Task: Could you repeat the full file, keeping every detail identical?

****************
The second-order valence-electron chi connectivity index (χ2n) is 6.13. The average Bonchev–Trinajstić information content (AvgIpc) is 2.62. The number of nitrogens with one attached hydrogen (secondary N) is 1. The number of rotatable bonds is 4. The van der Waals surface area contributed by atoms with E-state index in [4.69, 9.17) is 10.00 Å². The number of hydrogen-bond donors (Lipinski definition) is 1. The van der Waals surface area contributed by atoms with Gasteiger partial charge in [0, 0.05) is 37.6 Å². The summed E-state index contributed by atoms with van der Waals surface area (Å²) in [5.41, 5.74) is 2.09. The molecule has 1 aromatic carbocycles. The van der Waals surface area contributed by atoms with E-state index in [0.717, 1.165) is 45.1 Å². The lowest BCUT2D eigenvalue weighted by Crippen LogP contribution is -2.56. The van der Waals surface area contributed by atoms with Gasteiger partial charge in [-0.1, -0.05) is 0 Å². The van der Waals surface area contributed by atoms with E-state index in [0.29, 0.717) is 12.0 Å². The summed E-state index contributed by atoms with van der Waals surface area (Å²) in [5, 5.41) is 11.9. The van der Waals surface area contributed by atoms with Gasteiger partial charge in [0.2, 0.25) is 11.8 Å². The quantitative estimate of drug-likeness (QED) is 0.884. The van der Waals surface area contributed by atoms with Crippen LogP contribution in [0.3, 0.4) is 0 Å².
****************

The second-order valence-electron chi connectivity index (χ2n) is 6.13. The average Bonchev–Trinajstić information content (AvgIpc) is 2.62. The number of nitrogens with one attached hydrogen (secondary N) is 1. The number of rotatable bonds is 4. The van der Waals surface area contributed by atoms with E-state index in [4.69, 9.17) is 10.00 Å². The number of hydrogen-bond donors (Lipinski definition) is 1. The van der Waals surface area contributed by atoms with Gasteiger partial charge in [0, 0.05) is 37.6 Å². The summed E-state index contributed by atoms with van der Waals surface area (Å²) in [5.41, 5.74) is 2.09. The molecule has 1 aromatic carbocycles. The van der Waals surface area contributed by atoms with E-state index in [0.717, 1.165) is 45.1 Å². The lowest BCUT2D eigenvalue weighted by Crippen LogP contribution is -2.56. The van der Waals surface area contributed by atoms with Gasteiger partial charge in [-0.1, -0.05) is 0 Å². The van der Waals surface area contributed by atoms with E-state index in [0.29, 0.717) is 12.0 Å². The summed E-state index contributed by atoms with van der Waals surface area (Å²) in [5, 5.41) is 11.9. The van der Waals surface area contributed by atoms with Gasteiger partial charge in [0.2, 0.25) is 11.8 Å². The quantitative estimate of drug-likeness (QED) is 0.884. The van der Waals surface area contributed by atoms with Crippen LogP contribution in [0.3, 0.4) is 0 Å².